“We are still in the dark, we don’t know anything until now,” admitted Association of Employment Agencies Malaysia vice-president Suresh Tan. “Will it be a manual or online application? Medical checkups, Covid-19 quarantine regulations and tests, all of these need to be addressed.”
3) Abusive Employers
We’ve all heard the stories. Every month, there seems to be another horror story of maids being abused or even killed by their Malaysian employers. It’s sickening, but at this point, we Malaysians are so used to it that we just shake our heads and go on with our lives.
However, the thing that a lot of us seem to forget is that people in Indonesia can see the news too.
Here are just a few of the incidents that you might have read about in December 2021:
- An arrest warrant was issued for a senior citizen accused of murdering her Indonesian maid. She failed to turn up to court despite repeated warnings, and her daughter admitted that she was aware of the court date and deliberately chose not to go.
- A former Masterchef Malaysia finalist and her husband were charged for murdering their domestic worker in their condominium. The couple were arrested a day after they returned home from a holiday and “discovered” their maid lying on the bathroom floor.
- An Indonesian maid who hasn’t been paid for 12 years ran away from her abusive “Tan Sri” employer. Her former employer’s son immediately filed a counter claim to try to force her to pay RM500 for “failing to give a 14-day termination notice”
Bear in mind that this is all just from one month. How many other maid abuse cases do you think just gets swept under the rug every month?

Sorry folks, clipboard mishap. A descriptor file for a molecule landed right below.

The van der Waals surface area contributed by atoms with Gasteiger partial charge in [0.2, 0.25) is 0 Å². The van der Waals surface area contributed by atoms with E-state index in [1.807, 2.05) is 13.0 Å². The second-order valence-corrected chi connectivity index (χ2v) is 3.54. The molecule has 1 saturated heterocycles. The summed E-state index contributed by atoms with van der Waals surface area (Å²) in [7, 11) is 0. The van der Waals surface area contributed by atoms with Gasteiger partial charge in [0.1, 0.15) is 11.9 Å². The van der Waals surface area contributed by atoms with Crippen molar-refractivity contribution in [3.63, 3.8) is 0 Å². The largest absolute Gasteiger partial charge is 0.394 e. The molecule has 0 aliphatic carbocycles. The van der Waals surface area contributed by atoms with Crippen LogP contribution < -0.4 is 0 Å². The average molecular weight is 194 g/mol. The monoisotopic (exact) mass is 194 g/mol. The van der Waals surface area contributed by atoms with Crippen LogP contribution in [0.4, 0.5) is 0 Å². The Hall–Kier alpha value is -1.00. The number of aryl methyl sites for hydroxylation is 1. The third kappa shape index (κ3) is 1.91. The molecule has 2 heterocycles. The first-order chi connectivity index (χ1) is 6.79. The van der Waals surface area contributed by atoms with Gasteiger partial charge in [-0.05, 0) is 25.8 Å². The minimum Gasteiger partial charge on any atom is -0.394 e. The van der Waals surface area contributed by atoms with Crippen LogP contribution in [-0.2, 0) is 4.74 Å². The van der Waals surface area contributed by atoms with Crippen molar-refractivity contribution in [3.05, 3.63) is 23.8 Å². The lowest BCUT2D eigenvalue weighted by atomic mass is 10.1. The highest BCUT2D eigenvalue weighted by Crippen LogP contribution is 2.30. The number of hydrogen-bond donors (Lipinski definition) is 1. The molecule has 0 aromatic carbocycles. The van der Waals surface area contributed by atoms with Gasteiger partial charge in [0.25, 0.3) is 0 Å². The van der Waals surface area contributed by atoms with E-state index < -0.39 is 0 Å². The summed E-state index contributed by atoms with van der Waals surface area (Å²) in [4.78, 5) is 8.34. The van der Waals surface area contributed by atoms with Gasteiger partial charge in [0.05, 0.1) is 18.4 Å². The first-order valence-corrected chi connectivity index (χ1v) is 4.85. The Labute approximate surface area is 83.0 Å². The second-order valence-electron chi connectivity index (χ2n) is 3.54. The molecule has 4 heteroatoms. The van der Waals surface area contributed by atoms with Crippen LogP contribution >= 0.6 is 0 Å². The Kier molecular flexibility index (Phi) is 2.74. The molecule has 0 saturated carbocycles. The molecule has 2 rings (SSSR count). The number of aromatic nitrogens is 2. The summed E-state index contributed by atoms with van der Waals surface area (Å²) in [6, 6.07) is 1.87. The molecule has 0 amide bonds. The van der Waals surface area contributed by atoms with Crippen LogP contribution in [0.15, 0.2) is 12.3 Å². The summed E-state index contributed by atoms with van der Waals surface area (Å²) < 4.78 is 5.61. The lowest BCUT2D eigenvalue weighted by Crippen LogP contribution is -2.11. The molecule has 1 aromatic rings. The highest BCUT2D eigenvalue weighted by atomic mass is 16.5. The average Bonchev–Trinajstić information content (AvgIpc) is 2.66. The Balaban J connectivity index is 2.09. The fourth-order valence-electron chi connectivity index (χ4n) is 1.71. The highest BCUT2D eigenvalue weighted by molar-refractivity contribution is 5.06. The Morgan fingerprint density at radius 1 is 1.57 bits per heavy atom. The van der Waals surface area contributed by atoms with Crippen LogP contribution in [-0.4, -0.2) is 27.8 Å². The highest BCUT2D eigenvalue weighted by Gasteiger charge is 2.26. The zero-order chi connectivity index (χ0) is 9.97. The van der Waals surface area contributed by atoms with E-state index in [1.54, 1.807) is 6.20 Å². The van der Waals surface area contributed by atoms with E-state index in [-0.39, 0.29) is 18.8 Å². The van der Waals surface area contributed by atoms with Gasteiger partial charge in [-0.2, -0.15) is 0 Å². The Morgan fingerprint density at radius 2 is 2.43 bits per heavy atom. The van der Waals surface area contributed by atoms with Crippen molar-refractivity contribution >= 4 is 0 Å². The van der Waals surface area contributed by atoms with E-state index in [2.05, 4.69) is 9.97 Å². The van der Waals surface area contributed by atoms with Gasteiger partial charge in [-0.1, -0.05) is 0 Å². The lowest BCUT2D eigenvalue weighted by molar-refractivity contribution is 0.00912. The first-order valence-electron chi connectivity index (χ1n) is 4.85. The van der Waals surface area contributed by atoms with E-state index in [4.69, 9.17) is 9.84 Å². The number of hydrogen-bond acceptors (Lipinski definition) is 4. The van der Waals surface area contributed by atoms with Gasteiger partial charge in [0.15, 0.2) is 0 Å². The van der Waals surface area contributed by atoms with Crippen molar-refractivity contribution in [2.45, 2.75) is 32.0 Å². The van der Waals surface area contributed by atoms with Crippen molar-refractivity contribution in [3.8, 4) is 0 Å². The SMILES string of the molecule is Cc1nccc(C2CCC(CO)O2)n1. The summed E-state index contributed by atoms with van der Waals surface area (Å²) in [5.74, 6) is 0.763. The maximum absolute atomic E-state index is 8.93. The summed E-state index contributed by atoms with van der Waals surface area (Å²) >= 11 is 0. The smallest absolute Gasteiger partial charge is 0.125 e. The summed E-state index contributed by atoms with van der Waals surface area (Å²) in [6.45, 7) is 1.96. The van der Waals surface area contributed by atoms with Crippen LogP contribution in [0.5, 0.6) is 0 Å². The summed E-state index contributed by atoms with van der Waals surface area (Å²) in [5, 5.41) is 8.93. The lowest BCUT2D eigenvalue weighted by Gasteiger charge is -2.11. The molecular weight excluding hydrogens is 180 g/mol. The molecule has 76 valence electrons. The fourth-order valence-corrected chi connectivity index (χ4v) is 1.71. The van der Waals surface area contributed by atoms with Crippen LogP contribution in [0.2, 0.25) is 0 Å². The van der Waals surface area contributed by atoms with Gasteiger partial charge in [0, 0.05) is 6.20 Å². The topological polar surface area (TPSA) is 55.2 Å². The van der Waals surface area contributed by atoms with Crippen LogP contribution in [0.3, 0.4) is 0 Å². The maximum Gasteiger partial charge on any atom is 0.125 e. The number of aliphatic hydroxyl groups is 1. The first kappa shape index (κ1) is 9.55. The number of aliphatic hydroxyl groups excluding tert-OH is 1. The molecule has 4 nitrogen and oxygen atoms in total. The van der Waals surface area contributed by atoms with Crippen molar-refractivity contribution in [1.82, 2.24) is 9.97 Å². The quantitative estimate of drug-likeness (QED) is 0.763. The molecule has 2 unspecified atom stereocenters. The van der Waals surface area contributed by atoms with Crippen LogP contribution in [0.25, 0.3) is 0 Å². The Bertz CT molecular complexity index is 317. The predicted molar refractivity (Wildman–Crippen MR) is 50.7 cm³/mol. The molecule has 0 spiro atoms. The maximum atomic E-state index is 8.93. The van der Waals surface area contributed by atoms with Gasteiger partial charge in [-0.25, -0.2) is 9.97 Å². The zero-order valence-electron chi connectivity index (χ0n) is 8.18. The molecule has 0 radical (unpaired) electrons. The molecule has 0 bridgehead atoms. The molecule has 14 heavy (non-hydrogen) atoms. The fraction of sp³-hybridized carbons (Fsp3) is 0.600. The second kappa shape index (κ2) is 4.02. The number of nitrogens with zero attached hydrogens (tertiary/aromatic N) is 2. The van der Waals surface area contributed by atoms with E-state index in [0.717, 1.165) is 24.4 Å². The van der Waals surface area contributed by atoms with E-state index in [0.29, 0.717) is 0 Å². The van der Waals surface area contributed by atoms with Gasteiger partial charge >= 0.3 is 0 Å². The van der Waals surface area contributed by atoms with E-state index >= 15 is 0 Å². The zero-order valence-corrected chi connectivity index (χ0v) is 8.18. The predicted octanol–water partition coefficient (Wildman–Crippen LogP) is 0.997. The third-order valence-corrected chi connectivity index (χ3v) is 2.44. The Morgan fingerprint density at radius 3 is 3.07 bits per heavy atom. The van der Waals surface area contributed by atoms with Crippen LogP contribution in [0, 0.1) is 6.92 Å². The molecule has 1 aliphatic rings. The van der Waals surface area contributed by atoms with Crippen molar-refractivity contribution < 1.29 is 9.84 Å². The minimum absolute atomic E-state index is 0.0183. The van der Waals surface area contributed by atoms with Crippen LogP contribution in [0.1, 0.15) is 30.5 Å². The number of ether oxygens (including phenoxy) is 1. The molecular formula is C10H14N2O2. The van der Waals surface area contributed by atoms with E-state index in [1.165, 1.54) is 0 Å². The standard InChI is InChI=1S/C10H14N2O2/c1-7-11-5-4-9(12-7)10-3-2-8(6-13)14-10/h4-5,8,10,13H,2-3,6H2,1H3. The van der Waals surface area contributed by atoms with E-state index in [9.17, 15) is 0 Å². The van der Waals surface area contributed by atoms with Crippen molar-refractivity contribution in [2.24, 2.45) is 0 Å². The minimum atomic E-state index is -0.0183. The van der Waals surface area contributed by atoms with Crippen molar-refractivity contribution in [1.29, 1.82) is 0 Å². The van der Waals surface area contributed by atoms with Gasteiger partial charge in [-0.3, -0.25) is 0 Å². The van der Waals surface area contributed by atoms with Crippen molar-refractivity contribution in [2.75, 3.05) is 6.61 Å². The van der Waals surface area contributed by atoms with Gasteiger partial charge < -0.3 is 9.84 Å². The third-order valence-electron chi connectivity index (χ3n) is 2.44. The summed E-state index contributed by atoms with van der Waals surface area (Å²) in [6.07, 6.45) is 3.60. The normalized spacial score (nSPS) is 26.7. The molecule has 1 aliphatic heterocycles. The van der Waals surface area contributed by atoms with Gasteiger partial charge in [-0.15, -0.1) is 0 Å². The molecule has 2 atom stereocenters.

She’s Your Maid, Not Your Slave
While some families treat their maids well, others have behaved like literal psychopaths. Malaysians have scalded their maid’s skin using an iron, splashed them with boiling water, pulled out their teeth with sharp objects, whipped them with belts and worse.
In 2015, Indonesian-based NGO Migrant Care reported that an estimated 1,000 Indonesian maids were being abused every year in Malaysia. And that’s just the Indonesians!
Back in 2011, the Cambodian government straight up banned their maids from working in Malaysia due to “numerous complaints of abuse” that included physical and sexual abuse, unhealthy meals, forced overtime and unpaid wages.
Considering this horrific reputation, is it any wonder why our neighbouring nations are becoming more reluctant to send their citizens to work in Malaysia?
Before Malaysians start complaining about the rising costs of maids, perhaps we should ask ourselves if we would be willing to work under such conditions. More importantly, would we be willing to send our wives or daughters to work in a country where they might get abused or even murdered?
We Need to Change the Way We Treat Our Workers
Over the past few years, our world has been changing rapidly, especially when it comes to work. The days when we could import thousands of poor, desperate foreign women and force them to work for a pittance are long gone — and good riddance.
And before you start crying about how “nobody wants to work anymore”, remember that this isn’t the 19th century anymore. Nobody wants to work for an abusive boss, especially if you’re too cheap to even pay a living wage.
In order to survive today’s modern economy, Malaysian families and employers need to stop treating their workers like their personal slaves. Abusive behaviour like withholding pay, imprisonment, beatings, etc. isn’t just morally wrong; it’s against the law.
If you’re the type of person who stubbornly refuses to accept that things are no longer the way they used to be in the pre-pandemic days, then you don’t get to complain when you can’t find anyone interested in working for you.
For more information about how the modern workplace is changing, be sure to check out: